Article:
Say it slowly.
Say it again.
The 2008 American League Champions are the Tampa Bay Rays.
Playing for the 2008 World Series title will be the Tampa Bay Rays.
Seven outs away, and coasting to a five-game win, to a game 7 decider against the defending World Champion Red Sox. I cannot begin to tell you how nervous I was last night. As it turns out, I was far more nervous than anyone wearing a Rays uniform…
I just don’t know how we are doing this. I mean, I know this Rays team is good – very, very good – but still, this is the first ever postseason for most of them, and they’re playing at Fenway against the been there, done that, got the t-shirt Red Sox. The defending World Champion Red Sox.
But man, are we playing some good baseball. And while the Sox are most definitely not out of it yet – their ALCS comebacks of recent years are still fresh in the memory – if we can carry on pitching, hitting and fielding like we have in the last few games, then there is no reason why the first pitch of the World Series couldn’t be thrown at Tropicana Field. We need one win in the next three games to get there. That is a scary thought.
Now I am stupidly tired this morning (game finished at 4.18AM, I went to bed and set my alarm for 8AM…), but I don’t care. Last night’s game was totally worth it. Three hours and seven minutes of pure Rays-world joy…
I’m not even sure why I still get surprised at games like last night’s. I mean, this is just what the 2008 Rays do. They take a situation where they’re supposed to fold, supposed to be overwhelmed, and they come right out swinging their bats, making their pitches, and generally taking the game right to the opposition. And they keep winning. Its a crazy, crazy thing that these Rays have got going on.
With Jon Lester making the start for the Sox, the prospects for a Rays win weren’t exactly promising. Not only had Lester not been beaten at Fenway since April, but he had never lost to the Rays (indeed, Boston had never lost a game to the Rays in which he pitched) and he was working on an impressive 20+ inning streak of postseason baseball without allowing an earned run.
But its the Rays. The 2008 Rays. So you can throw all that out the window.
It all started fairly innocuously. After a first inning that Lester sailed through 1-2-3, Evan Longoria led off the second with a walk…
The old football (soccer!) cliche says that it’s a game of two halves. Judging by game 2, baseball may need to adopt it as well.
The game was almost ridiculous in its pattern. So much so that I don’t really know where to start. I guess the best thing is to start at the beginning, but you have to understand that by the time the game finished, 5 hours and 27 minutes after Scott Kazmir threw the first pitch, I was already struggling to remember back to that first inning. A (sleep-deprived) day and a half later, and I’m still not that much clearer. But start at the beginning I shall.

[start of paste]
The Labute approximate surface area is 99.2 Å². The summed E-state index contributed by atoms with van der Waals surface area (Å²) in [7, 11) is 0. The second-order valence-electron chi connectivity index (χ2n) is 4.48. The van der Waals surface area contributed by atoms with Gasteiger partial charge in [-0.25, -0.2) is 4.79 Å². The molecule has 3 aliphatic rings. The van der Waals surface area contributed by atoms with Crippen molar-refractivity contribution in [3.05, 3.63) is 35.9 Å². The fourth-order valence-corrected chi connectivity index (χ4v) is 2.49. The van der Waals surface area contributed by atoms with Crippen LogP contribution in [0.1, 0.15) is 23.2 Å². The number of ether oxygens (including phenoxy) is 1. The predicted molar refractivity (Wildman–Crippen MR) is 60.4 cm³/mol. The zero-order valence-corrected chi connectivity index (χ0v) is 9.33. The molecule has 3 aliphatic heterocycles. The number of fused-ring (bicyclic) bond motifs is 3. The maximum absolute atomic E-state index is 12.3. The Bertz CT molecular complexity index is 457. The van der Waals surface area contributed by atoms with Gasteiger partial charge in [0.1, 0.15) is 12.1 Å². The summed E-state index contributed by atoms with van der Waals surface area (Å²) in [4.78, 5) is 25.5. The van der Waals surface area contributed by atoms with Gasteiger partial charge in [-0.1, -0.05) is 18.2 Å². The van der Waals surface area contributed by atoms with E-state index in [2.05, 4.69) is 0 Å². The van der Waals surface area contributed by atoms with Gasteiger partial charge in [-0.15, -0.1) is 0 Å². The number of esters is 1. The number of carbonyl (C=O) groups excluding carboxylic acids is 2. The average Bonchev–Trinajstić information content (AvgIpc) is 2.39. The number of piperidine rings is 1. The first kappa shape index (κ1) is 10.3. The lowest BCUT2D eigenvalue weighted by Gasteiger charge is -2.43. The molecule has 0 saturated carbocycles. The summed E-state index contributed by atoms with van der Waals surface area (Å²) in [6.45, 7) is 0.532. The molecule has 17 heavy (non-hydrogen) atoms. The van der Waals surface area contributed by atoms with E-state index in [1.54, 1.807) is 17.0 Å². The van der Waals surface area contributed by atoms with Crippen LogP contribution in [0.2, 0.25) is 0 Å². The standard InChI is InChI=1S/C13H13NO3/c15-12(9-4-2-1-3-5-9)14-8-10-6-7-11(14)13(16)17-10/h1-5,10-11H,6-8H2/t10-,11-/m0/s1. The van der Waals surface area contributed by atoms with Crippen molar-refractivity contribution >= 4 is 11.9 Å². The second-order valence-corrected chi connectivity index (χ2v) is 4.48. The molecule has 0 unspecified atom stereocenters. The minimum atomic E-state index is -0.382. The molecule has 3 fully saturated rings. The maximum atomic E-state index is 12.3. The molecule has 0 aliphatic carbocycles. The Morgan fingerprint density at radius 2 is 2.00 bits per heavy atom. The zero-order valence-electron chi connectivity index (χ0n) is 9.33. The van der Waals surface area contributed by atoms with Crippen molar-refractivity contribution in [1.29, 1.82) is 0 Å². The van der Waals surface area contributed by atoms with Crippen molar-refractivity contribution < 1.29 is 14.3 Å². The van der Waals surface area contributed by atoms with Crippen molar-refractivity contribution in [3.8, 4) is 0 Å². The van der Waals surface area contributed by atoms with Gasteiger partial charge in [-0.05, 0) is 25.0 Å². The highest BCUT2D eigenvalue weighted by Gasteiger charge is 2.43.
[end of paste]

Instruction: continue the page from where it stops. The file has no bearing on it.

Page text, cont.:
Top of the First. 2-0 Red Sox.
Scotty K actually got off to an encouraging start. Unfortunately for him, the Red Sox had an at-bat with 2 outs…
Andy Sonnanstine over Edwin Jackson?
I think it would be fair to say that there are not many managers in the big leagues that would make that call. Fortunately for the Rays, Joe Maddon is one of them.
So it was Sonny who went last night in Chicago for game 4, and by the time he left with two outs in the 6th, Joe Maddon was once again looking like the smartest man in baseball. Ok, so 5 2/3 innings isn’t the longest outing of the season, and he did give up 2 homeruns. But the way he was pitching, it was almost as if those homers were peace offerings so the White Sox hitters didn’t feel too bad about getting totally out-played by a man who doesn’t trouble 90 on the radar gun…
Scott Kazmir was asked in the lead up to yesterday’s game which Scott Kazmir would show up for game 2 of the American League Division Series.
“Hopefully the good Scott Kazmir”
Uh-huh. With the bases loaded and nobody out in the top of the first, the good Scott Kazmir was looking like a distant dream. (Just for the record, I don’t agree with Harold Reynolds’ assertion that Kaz hit leadoff man Orlando Cabrera on purpose in retaliation for Thursday’s war of words. I think it was a pure lack of control early on.).
By the time Scotty K had gotten out of the first, he had thrown 37 pitches and faced 8 White Sox hitters. The good (nay, amazing) news was that he had limited them to just two runs…
I’m willing to bet that there’s not many people out there who had remembered that Gary Gaetti hit homeruns in each of his first two postseason at-bats.
Something tells me that you’re going to remember that Evan did it.
Because this 22-year-old rookie is a bit special. I mean, he missed a whole month of the season through injury, yet still led all rookies in homeruns. He hit three longballs in one game, just a couple of weeks after his return from a fractured wrist. And now this.
First pitch – homerun. Third pitch – homerun. Then an RBI single, a walk and just for good measure a stolen base. Just your average sort of day when your name is Evan Longoria…